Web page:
# Can quantum computers help to solve questions of general relativity theory?

My question is rather straightforward: Can quantum computers be used to solve problem within general relativity theory?

To put more context. As GR is based on solution of rather complicated systems of differentials equation, often numerical approaches are needed (there is even part of GR called numerical relativity). Since numerical solution of differential equations is based on their conversion to algebraic ones, I can imagine application of linear algebra algorithms like HHL.

Gravity is only force for which we do not have quantum theory which can be renormalized. Hence, there is still quest for building up such theory - loop gravity, string theory etc being candidates. As quantum computers were originally proposed for simulation of quantum systems, it would be possible to use them for that task within quantum gravity theories.

So, I would like therefore ask if any body is aware of papers trying to apply quantum computing within general relativity theory.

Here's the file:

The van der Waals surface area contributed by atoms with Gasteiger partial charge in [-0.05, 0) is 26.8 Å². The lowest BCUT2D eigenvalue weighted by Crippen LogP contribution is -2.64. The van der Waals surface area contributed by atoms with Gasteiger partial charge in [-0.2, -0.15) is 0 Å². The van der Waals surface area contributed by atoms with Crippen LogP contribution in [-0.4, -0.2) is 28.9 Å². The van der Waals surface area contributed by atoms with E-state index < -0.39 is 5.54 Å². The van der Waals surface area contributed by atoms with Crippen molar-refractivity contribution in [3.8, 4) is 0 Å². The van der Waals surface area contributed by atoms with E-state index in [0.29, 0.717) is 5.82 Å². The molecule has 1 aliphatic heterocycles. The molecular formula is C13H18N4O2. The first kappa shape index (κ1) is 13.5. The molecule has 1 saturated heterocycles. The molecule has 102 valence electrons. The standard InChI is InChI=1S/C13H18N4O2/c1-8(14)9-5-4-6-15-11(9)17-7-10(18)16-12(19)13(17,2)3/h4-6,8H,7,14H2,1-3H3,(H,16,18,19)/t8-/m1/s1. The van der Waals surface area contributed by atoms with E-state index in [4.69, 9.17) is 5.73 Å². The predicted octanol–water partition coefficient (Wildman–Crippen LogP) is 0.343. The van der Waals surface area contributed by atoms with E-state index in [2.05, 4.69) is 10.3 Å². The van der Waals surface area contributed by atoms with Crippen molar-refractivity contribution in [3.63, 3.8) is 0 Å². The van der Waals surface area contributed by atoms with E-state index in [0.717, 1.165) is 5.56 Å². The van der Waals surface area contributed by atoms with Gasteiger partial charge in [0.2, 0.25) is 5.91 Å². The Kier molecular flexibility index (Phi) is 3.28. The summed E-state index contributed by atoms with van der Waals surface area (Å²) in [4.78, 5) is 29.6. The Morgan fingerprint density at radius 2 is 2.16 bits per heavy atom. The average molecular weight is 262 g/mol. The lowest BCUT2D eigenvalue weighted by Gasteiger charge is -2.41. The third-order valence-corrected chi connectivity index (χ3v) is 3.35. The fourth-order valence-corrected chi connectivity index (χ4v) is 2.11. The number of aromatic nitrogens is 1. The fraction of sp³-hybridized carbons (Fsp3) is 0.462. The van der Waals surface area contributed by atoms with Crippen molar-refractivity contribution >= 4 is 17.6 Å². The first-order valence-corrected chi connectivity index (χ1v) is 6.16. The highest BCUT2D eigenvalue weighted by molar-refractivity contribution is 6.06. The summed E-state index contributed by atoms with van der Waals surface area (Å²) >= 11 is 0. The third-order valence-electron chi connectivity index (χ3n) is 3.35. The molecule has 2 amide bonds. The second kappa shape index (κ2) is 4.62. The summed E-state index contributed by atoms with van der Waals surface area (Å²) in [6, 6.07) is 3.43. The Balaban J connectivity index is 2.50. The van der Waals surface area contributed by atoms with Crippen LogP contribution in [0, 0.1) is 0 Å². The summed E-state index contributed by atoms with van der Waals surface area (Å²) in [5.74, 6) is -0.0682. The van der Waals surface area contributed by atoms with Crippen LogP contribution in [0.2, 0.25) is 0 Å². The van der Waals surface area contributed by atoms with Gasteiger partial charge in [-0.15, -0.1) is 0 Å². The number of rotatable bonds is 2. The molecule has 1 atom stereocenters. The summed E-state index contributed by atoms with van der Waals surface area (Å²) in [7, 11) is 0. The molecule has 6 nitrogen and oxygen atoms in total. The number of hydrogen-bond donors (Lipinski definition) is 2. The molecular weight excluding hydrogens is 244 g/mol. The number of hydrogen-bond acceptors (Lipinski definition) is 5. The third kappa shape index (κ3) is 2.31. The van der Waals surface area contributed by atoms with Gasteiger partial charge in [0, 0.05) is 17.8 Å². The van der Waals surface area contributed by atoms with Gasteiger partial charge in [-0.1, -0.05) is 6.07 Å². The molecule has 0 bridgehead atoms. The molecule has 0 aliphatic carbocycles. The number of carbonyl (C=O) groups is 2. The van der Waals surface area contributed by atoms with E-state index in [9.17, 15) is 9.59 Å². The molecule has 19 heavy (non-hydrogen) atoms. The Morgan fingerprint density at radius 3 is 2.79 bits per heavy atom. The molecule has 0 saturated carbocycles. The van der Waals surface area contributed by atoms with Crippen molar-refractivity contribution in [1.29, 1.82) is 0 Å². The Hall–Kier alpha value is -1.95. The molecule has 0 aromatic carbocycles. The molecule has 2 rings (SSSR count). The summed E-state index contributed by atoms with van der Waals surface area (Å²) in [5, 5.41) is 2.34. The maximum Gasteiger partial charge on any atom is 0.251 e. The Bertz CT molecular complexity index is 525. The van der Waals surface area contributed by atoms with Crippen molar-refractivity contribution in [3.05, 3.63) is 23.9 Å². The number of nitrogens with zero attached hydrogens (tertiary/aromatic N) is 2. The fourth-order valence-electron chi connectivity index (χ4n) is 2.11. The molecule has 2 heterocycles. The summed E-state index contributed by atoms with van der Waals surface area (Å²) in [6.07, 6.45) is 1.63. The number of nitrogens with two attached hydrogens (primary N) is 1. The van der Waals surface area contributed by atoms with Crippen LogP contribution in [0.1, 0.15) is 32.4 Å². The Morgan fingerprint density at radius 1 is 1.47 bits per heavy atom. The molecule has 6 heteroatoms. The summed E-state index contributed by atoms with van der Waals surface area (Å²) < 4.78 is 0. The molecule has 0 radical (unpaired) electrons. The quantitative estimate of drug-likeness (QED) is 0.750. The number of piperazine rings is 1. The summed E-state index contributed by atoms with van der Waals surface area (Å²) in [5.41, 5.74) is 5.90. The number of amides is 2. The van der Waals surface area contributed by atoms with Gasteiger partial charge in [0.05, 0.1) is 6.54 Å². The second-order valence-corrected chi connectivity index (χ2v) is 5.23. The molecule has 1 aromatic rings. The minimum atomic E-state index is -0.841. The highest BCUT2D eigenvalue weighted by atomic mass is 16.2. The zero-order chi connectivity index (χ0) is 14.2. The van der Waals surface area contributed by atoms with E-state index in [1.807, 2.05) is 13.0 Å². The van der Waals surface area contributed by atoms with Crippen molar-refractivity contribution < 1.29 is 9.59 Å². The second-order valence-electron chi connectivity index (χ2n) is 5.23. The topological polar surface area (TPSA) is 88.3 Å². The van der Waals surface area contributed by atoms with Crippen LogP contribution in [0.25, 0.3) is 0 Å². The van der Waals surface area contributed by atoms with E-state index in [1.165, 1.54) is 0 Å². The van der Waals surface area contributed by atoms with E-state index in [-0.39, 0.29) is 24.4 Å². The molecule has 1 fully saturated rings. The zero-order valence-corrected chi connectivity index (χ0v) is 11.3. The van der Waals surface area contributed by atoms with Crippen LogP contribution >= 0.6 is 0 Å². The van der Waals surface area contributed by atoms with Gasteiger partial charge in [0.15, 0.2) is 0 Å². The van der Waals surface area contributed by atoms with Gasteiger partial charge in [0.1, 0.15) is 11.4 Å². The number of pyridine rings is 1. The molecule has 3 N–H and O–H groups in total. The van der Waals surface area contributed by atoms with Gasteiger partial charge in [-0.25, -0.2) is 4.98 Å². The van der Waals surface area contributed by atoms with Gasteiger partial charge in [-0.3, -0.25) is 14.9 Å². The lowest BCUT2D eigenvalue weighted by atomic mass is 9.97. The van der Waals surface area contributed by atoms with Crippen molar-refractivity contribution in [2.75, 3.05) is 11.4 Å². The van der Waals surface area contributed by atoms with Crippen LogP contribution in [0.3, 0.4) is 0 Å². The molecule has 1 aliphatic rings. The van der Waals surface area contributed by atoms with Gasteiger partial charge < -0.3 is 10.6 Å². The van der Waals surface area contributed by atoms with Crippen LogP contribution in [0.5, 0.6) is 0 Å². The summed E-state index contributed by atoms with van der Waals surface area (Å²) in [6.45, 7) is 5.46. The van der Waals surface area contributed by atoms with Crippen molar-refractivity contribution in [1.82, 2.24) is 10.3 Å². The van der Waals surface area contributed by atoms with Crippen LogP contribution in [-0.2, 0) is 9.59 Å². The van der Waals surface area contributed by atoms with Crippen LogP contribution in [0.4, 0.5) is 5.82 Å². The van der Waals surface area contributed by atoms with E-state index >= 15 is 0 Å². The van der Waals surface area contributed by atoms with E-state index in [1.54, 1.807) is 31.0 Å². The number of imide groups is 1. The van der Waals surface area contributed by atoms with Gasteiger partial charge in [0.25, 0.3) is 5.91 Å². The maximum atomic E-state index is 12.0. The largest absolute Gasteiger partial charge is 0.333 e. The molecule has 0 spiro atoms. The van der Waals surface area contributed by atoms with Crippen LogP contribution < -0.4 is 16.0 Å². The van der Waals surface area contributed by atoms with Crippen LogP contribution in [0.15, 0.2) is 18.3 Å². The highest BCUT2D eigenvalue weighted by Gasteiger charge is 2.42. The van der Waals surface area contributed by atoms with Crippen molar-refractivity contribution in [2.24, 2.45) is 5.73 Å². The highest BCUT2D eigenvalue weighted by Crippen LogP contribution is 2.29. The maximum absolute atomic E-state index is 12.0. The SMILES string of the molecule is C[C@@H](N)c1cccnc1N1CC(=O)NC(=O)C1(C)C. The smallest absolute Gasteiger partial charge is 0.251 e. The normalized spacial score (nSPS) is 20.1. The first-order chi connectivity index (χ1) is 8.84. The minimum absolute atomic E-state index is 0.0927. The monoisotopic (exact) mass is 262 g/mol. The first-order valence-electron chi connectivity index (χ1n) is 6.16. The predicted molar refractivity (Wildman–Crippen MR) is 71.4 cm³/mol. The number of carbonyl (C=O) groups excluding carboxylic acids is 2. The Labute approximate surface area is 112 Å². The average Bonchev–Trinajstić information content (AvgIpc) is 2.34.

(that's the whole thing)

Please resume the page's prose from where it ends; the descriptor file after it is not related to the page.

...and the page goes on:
• The equations of motion for GR are generally non-linear, there doesn't seem to be any proof of exponential quantum advantage in simulating nonlinear PDE's, as quantum mechanics is a linear theory. Commented Apr 16 at 17:42
• @Cuhrazatee: Good point and thanks to show me a right direction. So I tried to google non-linear PDE and quantum computing and found this article by Seth Lloyd: arxiv.org/pdf/2011.06571.pdf. He claims to find an algorithm with exp. speed-up for solving non-linear PDF. And here is article dealing with solving of Navier-Stokes equation on a quantum computer: eprints.gla.ac.uk/227158. And here is another solver of non-linear ODE but employing linearization: quantum-journal.org/papers/q-2023-02-02-913. So maybe, there is a hope... Commented Apr 16 at 19:47
• Yes, they can be simulated, but the difficulty comes from the no-cloning theorem. I would say there are two nice resources to look at. One is Lloyd and Abrams work: arxiv.org/abs/quant-ph/9801041, where showing that generically simulating the nonlinear schrodinger equation with polynomial-time implies polynomial time solutions to NP-complete problems. The second is this work by Liu et al pubmed.ncbi.nlm.nih.gov/34446548, they find simulation cost bounds on the case of "weak nonlinearity" and "weak dissipation", showing that there can be "efficient" algorithms in some cases. Commented Apr 16 at 23:26
• @Cuhrazatee: Thanks, the first article is really fascinating. The second one is more practical and it seems that there is only way to first linearize the non-linear diff. eq. and then solve as linear ones Commented Apr 17 at 6:15